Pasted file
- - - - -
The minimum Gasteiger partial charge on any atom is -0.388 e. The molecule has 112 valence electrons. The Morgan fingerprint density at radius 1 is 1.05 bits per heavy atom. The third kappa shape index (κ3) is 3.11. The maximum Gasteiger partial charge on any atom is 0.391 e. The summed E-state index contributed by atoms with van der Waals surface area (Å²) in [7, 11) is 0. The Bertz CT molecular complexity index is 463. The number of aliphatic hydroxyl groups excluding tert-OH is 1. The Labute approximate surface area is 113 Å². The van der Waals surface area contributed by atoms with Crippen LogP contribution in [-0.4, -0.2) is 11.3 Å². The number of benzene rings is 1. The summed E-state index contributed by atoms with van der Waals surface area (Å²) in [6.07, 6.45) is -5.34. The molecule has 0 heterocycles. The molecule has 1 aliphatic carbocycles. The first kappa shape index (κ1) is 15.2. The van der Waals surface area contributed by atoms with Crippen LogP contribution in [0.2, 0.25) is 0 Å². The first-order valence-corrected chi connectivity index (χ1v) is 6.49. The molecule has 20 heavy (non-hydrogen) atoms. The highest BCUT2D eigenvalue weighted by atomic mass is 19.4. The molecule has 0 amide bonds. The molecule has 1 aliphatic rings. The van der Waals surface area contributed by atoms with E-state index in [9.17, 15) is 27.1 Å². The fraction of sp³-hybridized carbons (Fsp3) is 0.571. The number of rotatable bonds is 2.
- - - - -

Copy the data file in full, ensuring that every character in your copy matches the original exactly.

The minimum Gasteiger partial charge on any atom is -0.388 e. The molecule has 112 valence electrons. The Morgan fingerprint density at radius 1 is 1.05 bits per heavy atom. The third kappa shape index (κ3) is 3.11. The maximum Gasteiger partial charge on any atom is 0.391 e. The summed E-state index contributed by atoms with van der Waals surface area (Å²) in [7, 11) is 0. The Bertz CT molecular complexity index is 463. The number of aliphatic hydroxyl groups excluding tert-OH is 1. The Labute approximate surface area is 113 Å². The van der Waals surface area contributed by atoms with Crippen LogP contribution in [-0.4, -0.2) is 11.3 Å². The number of benzene rings is 1. The summed E-state index contributed by atoms with van der Waals surface area (Å²) in [6.07, 6.45) is -5.34. The molecule has 0 heterocycles. The molecule has 1 aliphatic carbocycles. The first kappa shape index (κ1) is 15.2. The van der Waals surface area contributed by atoms with Crippen LogP contribution in [0.2, 0.25) is 0 Å². The first-order valence-corrected chi connectivity index (χ1v) is 6.49. The molecule has 20 heavy (non-hydrogen) atoms. The highest BCUT2D eigenvalue weighted by atomic mass is 19.4. The molecule has 0 amide bonds. The molecule has 1 aliphatic rings. The van der Waals surface area contributed by atoms with E-state index in [9.17, 15) is 27.1 Å². The fraction of sp³-hybridized carbons (Fsp3) is 0.571. The number of rotatable bonds is 2.